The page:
Cash can be hard to get, at times, and the debt can pile up, but if you own your own home it may be much easier than you think. A home equity loan allows you to take out a loan based on the built up cash value of your home. Here is what you need to look for in order to get a good deal on a home equity loan.
How It Works A home equity loan is worth the amount of money that you now have invested in your house. For instance, if you house is worth $250,000 on the market, and you still have $155,000 on your existing mortgage, then you have an equity value of the difference - $95,000, in this case. That means that many lenders would be glad to give you a loan worth up to $95,000, as a second mortgage, or home equity loan. Two Kinds of Mortgages When you apply for a home equity loan, there are two kinds that you might get. The first kind, called a home equity loan, simply gives you the money - like any other loan.
You are free to use the money as you want. The other kind is called a home equity line of credit, often referred to as a HELOC. Both of these are also referred to as second mortgages, since they are secured by the house itself.
The Simple Home Equity Loan A home equity loan, or second mortgage usually is tax deductible, and is often based on the entire amount of the equity of the home. Generally, it is at a higher rate than the first mortgage, and usually has a maximum of 15 years to pay it back. Many homeowners use a balloon payment with this type of mortgage, or a large payment that is due at the end, in order to keep their payments low.
Line of Credit This type of home equity mortgage gives to the homeowner a credit line that they are free to draw on - when needed. The ceiling amount is pre-approved by the lender, and then they are free to draw out money as they need it - or if they need it. Up to 100% of the equity value can be borrowed, and interest is only paid on the amount borrowed. The rate of interest, though, will vary, depending on what the rates are at the time you withdraw any money. These loans are generally held open for up to 30 years.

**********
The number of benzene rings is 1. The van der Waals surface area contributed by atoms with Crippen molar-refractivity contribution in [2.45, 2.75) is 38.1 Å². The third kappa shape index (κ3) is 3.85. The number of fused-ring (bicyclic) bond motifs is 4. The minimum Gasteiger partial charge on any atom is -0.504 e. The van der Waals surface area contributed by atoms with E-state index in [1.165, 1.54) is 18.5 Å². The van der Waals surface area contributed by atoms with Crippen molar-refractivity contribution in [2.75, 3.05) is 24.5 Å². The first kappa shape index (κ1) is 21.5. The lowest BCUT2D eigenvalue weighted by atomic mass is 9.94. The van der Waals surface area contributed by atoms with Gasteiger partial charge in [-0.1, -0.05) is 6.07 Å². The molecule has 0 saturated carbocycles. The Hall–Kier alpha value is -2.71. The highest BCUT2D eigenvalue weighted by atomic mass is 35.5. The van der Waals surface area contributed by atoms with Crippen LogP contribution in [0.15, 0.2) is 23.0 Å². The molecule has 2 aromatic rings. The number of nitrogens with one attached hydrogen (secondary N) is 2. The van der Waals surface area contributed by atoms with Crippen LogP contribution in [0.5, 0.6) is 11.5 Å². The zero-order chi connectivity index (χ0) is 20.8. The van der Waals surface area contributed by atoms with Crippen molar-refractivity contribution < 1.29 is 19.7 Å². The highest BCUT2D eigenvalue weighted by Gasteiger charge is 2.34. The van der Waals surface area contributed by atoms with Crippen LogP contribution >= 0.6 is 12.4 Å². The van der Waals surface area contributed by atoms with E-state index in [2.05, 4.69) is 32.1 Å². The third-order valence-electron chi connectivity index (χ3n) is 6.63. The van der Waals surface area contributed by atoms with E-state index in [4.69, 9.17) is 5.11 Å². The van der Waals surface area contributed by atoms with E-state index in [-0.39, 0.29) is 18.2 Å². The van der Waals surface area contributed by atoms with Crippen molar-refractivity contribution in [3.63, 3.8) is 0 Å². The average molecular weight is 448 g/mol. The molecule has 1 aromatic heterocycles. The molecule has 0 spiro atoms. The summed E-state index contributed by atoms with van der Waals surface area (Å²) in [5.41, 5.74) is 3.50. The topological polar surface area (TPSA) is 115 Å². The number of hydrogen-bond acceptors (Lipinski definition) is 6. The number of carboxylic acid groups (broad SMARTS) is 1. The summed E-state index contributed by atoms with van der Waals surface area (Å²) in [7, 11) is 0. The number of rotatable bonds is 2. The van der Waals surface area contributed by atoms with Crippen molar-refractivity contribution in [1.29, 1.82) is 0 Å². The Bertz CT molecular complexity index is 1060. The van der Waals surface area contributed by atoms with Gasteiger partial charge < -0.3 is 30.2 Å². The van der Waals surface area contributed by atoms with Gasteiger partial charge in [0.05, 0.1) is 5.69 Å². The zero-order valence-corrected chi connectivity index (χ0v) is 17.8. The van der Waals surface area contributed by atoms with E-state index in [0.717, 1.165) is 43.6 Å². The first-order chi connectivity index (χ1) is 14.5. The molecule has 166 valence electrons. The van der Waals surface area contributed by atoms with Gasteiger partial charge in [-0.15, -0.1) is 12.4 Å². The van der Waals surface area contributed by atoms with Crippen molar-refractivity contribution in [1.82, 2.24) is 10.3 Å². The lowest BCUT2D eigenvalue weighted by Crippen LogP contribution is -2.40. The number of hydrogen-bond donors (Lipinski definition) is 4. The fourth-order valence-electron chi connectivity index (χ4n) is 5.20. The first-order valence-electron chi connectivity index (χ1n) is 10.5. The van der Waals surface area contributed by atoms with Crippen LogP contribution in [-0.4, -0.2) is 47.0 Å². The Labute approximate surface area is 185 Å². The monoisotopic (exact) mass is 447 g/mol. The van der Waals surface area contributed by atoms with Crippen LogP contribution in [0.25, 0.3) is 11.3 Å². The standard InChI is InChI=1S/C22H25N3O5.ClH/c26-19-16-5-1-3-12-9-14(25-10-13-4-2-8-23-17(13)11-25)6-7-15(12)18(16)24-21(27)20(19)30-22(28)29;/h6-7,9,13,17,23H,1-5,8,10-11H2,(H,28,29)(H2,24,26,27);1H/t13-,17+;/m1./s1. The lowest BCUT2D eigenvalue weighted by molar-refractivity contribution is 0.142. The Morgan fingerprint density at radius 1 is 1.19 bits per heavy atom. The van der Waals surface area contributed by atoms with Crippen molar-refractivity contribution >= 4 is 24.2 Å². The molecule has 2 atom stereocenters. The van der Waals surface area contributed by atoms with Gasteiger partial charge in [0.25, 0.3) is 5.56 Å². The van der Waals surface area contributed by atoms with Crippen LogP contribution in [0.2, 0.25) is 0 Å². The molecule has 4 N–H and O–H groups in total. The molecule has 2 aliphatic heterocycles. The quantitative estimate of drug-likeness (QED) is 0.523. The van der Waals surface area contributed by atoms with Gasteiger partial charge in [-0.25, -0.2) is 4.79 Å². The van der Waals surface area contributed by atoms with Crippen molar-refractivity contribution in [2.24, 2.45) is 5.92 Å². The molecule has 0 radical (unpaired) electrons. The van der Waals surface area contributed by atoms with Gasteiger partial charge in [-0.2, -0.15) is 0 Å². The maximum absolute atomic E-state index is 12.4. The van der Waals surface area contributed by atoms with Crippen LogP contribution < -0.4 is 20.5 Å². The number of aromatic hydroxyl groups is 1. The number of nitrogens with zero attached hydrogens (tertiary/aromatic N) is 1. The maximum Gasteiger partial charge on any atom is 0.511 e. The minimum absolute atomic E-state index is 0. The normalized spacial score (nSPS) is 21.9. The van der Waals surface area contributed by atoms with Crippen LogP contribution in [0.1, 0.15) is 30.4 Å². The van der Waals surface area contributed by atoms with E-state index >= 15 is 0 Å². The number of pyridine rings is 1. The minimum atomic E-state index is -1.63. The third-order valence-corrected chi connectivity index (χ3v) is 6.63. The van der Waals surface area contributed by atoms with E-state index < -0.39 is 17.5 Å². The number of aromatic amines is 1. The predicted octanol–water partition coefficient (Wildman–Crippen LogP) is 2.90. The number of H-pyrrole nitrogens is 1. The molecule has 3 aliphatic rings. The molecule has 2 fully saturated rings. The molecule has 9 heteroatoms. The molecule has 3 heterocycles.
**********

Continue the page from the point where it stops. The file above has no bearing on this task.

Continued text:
Like with any other loan, you need to take the time to shop around in order to ensure that you get the best deal. Not only should you compare interest rates, but also the various fees that are involved. Separate the actual loan from the fees and compare them other loans - fee against fees and loan costs. Do not make the assumption that since the home equity loan has no closing costs, that they are not in there somewhere - they are.
Joseph Kenny writes for the Loans Store which offers more information on home loans, secured loans and other loan topics available on site.
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